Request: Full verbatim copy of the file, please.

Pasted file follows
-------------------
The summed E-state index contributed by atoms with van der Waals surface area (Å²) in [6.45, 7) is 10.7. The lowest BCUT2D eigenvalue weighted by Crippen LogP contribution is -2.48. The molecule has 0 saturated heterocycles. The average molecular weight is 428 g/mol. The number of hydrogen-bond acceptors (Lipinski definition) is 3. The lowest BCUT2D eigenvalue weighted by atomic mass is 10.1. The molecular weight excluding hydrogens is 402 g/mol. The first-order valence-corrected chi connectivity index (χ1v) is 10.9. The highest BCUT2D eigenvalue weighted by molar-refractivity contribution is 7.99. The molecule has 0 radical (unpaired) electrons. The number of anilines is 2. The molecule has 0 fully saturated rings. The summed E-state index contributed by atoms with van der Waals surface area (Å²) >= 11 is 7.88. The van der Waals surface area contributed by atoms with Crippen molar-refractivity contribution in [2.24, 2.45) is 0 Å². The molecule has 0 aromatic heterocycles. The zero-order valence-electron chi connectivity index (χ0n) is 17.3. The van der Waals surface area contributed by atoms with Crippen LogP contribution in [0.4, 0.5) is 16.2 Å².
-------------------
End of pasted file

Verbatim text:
The summed E-state index contributed by atoms with van der Waals surface area (Å²) in [6.45, 7) is 10.7. The lowest BCUT2D eigenvalue weighted by Crippen LogP contribution is -2.48. The molecule has 0 saturated heterocycles. The average molecular weight is 428 g/mol. The number of hydrogen-bond acceptors (Lipinski definition) is 3. The lowest BCUT2D eigenvalue weighted by atomic mass is 10.1. The molecular weight excluding hydrogens is 402 g/mol. The first-order valence-corrected chi connectivity index (χ1v) is 10.9. The highest BCUT2D eigenvalue weighted by molar-refractivity contribution is 7.99. The molecule has 0 radical (unpaired) electrons. The number of anilines is 2. The molecule has 0 fully saturated rings. The summed E-state index contributed by atoms with van der Waals surface area (Å²) >= 11 is 7.88. The van der Waals surface area contributed by atoms with Crippen molar-refractivity contribution in [2.24, 2.45) is 0 Å². The molecule has 0 aromatic heterocycles. The zero-order valence-electron chi connectivity index (χ0n) is 17.3. The van der Waals surface area contributed by atoms with Crippen LogP contribution in [0.4, 0.5) is 16.2 Å².